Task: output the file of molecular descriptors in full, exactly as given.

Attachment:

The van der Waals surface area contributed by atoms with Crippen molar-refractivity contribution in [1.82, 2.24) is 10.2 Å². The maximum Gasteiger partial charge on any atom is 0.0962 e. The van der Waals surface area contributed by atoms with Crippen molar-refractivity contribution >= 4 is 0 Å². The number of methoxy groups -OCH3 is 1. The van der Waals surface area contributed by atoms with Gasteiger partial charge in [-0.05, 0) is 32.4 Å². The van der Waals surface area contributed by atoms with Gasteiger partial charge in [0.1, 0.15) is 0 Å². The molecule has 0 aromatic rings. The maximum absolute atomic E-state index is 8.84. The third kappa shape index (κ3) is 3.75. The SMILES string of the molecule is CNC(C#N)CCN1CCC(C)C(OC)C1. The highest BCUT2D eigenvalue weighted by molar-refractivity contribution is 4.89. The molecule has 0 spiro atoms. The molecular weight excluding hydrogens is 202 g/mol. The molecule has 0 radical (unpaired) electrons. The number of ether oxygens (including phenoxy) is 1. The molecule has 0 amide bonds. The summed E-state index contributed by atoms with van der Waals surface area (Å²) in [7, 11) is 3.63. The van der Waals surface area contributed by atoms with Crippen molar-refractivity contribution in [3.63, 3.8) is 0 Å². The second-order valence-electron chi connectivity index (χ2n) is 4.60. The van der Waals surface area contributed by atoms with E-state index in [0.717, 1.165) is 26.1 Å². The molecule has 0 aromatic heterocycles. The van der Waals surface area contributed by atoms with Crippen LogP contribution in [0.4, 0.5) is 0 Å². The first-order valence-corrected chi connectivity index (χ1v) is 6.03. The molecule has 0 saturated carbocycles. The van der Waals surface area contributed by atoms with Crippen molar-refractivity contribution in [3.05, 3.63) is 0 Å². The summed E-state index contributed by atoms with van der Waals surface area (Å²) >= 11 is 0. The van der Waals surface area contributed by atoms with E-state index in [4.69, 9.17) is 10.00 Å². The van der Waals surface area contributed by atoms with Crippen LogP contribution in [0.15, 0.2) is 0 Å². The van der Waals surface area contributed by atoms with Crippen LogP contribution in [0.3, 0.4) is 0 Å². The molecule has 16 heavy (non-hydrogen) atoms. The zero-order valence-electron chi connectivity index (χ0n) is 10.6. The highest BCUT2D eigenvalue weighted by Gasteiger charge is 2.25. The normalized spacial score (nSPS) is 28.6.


The van der Waals surface area contributed by atoms with Crippen molar-refractivity contribution in [1.82, 2.24) is 10.2 Å². The maximum Gasteiger partial charge on any atom is 0.0962 e. The van der Waals surface area contributed by atoms with Crippen molar-refractivity contribution >= 4 is 0 Å². The number of methoxy groups -OCH3 is 1. The van der Waals surface area contributed by atoms with Gasteiger partial charge in [-0.05, 0) is 32.4 Å². The van der Waals surface area contributed by atoms with Gasteiger partial charge in [0.1, 0.15) is 0 Å². The molecule has 0 aromatic rings. The maximum absolute atomic E-state index is 8.84. The third kappa shape index (κ3) is 3.75. The SMILES string of the molecule is CNC(C#N)CCN1CCC(C)C(OC)C1. The highest BCUT2D eigenvalue weighted by molar-refractivity contribution is 4.89. The molecule has 0 spiro atoms. The molecular weight excluding hydrogens is 202 g/mol. The molecule has 0 radical (unpaired) electrons. The number of ether oxygens (including phenoxy) is 1. The molecule has 0 amide bonds. The summed E-state index contributed by atoms with van der Waals surface area (Å²) in [7, 11) is 3.63. The van der Waals surface area contributed by atoms with Crippen molar-refractivity contribution in [3.63, 3.8) is 0 Å². The second-order valence-electron chi connectivity index (χ2n) is 4.60. The van der Waals surface area contributed by atoms with E-state index in [0.717, 1.165) is 26.1 Å². The molecule has 0 aromatic heterocycles. The van der Waals surface area contributed by atoms with Crippen LogP contribution in [0.4, 0.5) is 0 Å². The first-order valence-corrected chi connectivity index (χ1v) is 6.03. The molecule has 0 saturated carbocycles. The van der Waals surface area contributed by atoms with Crippen molar-refractivity contribution in [3.05, 3.63) is 0 Å². The summed E-state index contributed by atoms with van der Waals surface area (Å²) >= 11 is 0. The van der Waals surface area contributed by atoms with E-state index in [4.69, 9.17) is 10.00 Å². The van der Waals surface area contributed by atoms with Crippen LogP contribution in [0.15, 0.2) is 0 Å². The van der Waals surface area contributed by atoms with Crippen LogP contribution in [0.3, 0.4) is 0 Å². The molecule has 16 heavy (non-hydrogen) atoms. The zero-order valence-electron chi connectivity index (χ0n) is 10.6. The highest BCUT2D eigenvalue weighted by Gasteiger charge is 2.25. The normalized spacial score (nSPS) is 28.6.